Crowds swarm to board Seattle streetcar on opening day.
One of the primary objectives of Seattle decisionkakers and planners in re-introducing streetcar operation to Seattle has been to address the mobility needs of the fast-growing South Lake Union section of the city. As our article Seattle: USA's latest new-start streetcar project under way (16 November 2006) reported, "the trolley will link the Westlake Center to the rapidly developing South Lake Union redevelopment area, a fast-growing district projected to gain approximately 20,000 jobs by 2020, predominantly in the biotech field."
But there are multiple benefits expected from the streetcar projected, including a huge boost for existing businesses. As a KOMO-TV News report (12 Dec. 2007) noted, "About 350,000 people are expected to ride the streetcar that passes right by businesses like the Denny Deli. For manager Gene Um, that's a lot of chances for his business to be seen by people that may have never passed by."
"We're expecting it to help, just more foot traffic" Um told the TV reporter. "The more people down here the better."
The economic impact is also highlighted in a report by the Seattle Post-Intelligencer (11 December 2007), which headlined: "Seattle Streetcar expected to boost retail business". Linda Robson, a spokeswoman for Sound Transit, pointed to the economic impact of the Tacoma Link streetcar – operated by Sound Transit – which apparently has been the stimulus for an increase in retail shops since the 1.6-mile line opened in August 2003.
Some of the Tacoma streetcar's impacts were described in our own articles on the system. See, for example, Tacoma Link: The Little Tram That Could.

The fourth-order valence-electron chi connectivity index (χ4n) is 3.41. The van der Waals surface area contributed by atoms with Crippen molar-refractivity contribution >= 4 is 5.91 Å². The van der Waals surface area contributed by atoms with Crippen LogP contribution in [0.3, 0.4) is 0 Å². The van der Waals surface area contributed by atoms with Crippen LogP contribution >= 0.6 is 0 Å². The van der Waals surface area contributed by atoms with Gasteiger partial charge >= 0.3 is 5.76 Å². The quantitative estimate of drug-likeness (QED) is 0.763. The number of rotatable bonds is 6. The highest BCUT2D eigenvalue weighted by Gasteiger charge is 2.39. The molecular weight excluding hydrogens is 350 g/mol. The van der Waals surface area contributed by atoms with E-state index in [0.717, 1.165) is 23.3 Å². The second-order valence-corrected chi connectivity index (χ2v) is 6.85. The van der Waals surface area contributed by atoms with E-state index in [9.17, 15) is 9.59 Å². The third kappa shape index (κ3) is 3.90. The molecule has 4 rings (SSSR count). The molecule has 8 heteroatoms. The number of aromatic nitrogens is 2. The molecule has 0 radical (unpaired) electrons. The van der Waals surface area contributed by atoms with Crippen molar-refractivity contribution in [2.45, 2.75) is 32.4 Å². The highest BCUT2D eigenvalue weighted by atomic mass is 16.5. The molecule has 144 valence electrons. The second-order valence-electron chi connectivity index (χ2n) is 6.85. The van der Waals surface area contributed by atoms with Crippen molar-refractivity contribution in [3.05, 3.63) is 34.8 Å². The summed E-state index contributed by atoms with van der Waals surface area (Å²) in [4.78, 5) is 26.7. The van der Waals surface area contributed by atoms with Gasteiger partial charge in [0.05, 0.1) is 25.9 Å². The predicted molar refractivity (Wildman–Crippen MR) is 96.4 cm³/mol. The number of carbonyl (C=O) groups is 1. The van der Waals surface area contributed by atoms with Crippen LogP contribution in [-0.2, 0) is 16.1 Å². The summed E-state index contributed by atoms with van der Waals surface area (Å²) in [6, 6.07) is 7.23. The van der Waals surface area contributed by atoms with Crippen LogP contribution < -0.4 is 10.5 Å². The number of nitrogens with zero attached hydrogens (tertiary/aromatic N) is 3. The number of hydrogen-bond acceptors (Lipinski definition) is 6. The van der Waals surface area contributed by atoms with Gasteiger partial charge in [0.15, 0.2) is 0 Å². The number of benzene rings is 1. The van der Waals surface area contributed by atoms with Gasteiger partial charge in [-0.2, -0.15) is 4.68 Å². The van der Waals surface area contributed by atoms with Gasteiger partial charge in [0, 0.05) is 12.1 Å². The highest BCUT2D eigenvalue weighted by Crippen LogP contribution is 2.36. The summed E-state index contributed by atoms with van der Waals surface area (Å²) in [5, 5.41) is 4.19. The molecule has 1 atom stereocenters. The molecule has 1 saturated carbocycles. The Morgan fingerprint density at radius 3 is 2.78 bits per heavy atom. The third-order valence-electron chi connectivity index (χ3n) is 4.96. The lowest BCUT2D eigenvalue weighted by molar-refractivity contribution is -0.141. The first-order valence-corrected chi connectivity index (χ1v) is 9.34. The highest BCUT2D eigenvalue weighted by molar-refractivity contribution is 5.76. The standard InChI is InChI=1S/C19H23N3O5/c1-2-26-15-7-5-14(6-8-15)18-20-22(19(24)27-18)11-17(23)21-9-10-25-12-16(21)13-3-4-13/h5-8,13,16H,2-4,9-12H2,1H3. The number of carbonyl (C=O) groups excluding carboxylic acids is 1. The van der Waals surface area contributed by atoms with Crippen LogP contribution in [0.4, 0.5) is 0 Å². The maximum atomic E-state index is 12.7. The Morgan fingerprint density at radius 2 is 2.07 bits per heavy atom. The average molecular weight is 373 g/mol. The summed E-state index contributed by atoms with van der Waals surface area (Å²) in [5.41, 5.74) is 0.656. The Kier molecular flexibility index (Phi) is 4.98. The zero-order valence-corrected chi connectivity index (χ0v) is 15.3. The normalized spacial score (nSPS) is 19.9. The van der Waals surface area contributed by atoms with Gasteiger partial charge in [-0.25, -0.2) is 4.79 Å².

Along the Seattle streetcar route, a number of business owners interviewed by the Post- Intelligencer expressed their optimism about the system's potential economic benefits. Dave Figueroa, owner of Scraps Dog Bakery at 2200 Westlake, predicted the streetcar line definitely would help his pet boutique business, located near one of the streetcar stations.
"It will be normal for people to jump on the streetcar and ride downtown and vice versa" Figueroa said. "It's almost scary to think how many people will be coming through here."
Figueroa said the streetcar's uniqueness also could draw customers downtown, and he has joined at least 33 other retailers in the "I Rode the Streetcar" program. This transit-oriented marketing promotion "allows customers who ride the streetcar from Wednesday to Sunday to get a sticker and take advantage of discounts and freebies at the participating businesses" reports the paper.
The streetcar line is also expected to bring substantial traffic to most retailers around Lake Union. "We are very excited about it" enthused Christian Warren, manager of Outback Steakhouse at 701 Westlake Ave. N. "You can't go wrong with something like this, as far as I'm concerned."
Indeed, if the South Lake Union starter line suceeds to the extent that its promoters anticipate, it could be the start of something much bigger in terms of returning streetcars to the urban fabric of Seattle. As we've reported (Seattle: South Lake Union Streetcar nears Dec. 12th startup), two University of Washington professors, in a study performed at the request of the Urban League and the Seattle Streetcar Alliance, have identified five other Seattle neighborhoods that appear to have very promising ideal conditions to justify additional streetcar lines.
South Lake Union streetcar running along its route on opening day.